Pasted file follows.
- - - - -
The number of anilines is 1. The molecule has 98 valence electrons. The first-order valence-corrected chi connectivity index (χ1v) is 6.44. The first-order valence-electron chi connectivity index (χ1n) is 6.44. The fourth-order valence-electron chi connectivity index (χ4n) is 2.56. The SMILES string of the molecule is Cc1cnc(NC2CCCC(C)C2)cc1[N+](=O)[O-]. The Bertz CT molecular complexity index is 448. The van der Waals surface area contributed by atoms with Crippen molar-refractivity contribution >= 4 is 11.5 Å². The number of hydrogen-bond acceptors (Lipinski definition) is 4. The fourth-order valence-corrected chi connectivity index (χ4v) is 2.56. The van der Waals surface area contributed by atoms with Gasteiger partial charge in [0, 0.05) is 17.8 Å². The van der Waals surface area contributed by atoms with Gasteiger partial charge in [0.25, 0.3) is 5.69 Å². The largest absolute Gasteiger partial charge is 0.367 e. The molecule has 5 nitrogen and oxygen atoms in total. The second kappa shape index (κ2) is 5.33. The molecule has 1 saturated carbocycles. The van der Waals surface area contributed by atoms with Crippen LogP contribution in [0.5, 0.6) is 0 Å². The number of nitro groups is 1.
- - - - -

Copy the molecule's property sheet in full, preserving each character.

The number of anilines is 1. The molecule has 98 valence electrons. The first-order valence-corrected chi connectivity index (χ1v) is 6.44. The first-order valence-electron chi connectivity index (χ1n) is 6.44. The fourth-order valence-electron chi connectivity index (χ4n) is 2.56. The SMILES string of the molecule is Cc1cnc(NC2CCCC(C)C2)cc1[N+](=O)[O-]. The Bertz CT molecular complexity index is 448. The van der Waals surface area contributed by atoms with Crippen molar-refractivity contribution >= 4 is 11.5 Å². The number of hydrogen-bond acceptors (Lipinski definition) is 4. The fourth-order valence-corrected chi connectivity index (χ4v) is 2.56. The van der Waals surface area contributed by atoms with Gasteiger partial charge in [0, 0.05) is 17.8 Å². The van der Waals surface area contributed by atoms with Gasteiger partial charge in [0.25, 0.3) is 5.69 Å². The largest absolute Gasteiger partial charge is 0.367 e. The molecule has 5 nitrogen and oxygen atoms in total. The second kappa shape index (κ2) is 5.33. The molecule has 1 saturated carbocycles. The van der Waals surface area contributed by atoms with Crippen LogP contribution in [0.5, 0.6) is 0 Å². The number of nitro groups is 1.